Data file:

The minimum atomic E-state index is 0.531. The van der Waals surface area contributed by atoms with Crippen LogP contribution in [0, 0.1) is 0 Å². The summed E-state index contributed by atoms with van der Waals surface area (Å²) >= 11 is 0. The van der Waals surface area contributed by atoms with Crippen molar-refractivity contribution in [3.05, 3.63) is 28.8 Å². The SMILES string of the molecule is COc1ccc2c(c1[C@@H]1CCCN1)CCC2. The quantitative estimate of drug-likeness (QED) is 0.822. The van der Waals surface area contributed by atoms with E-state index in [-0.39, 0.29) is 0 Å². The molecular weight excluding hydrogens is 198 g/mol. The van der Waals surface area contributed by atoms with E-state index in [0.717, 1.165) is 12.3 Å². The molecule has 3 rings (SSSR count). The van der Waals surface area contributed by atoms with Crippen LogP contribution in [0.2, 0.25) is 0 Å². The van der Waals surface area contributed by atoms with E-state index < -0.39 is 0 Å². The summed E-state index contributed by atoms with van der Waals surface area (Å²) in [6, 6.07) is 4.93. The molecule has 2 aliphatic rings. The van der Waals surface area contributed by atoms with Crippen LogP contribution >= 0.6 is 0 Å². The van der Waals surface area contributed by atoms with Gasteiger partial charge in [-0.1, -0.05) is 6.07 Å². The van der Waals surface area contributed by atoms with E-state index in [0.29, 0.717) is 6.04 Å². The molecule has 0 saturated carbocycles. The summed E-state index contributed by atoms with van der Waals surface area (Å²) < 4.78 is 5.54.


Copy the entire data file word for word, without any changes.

The minimum atomic E-state index is 0.531. The van der Waals surface area contributed by atoms with Crippen LogP contribution in [0, 0.1) is 0 Å². The summed E-state index contributed by atoms with van der Waals surface area (Å²) >= 11 is 0. The van der Waals surface area contributed by atoms with Crippen molar-refractivity contribution in [3.05, 3.63) is 28.8 Å². The SMILES string of the molecule is COc1ccc2c(c1[C@@H]1CCCN1)CCC2. The quantitative estimate of drug-likeness (QED) is 0.822. The van der Waals surface area contributed by atoms with E-state index in [-0.39, 0.29) is 0 Å². The molecular weight excluding hydrogens is 198 g/mol. The van der Waals surface area contributed by atoms with E-state index in [0.717, 1.165) is 12.3 Å². The molecule has 3 rings (SSSR count). The van der Waals surface area contributed by atoms with Crippen LogP contribution in [0.2, 0.25) is 0 Å². The van der Waals surface area contributed by atoms with E-state index < -0.39 is 0 Å². The summed E-state index contributed by atoms with van der Waals surface area (Å²) in [6, 6.07) is 4.93. The molecule has 2 aliphatic rings. The van der Waals surface area contributed by atoms with Crippen LogP contribution >= 0.6 is 0 Å². The van der Waals surface area contributed by atoms with Gasteiger partial charge in [-0.1, -0.05) is 6.07 Å². The van der Waals surface area contributed by atoms with E-state index in [0.29, 0.717) is 6.04 Å². The molecule has 0 saturated carbocycles. The summed E-state index contributed by atoms with van der Waals surface area (Å²) < 4.78 is 5.54.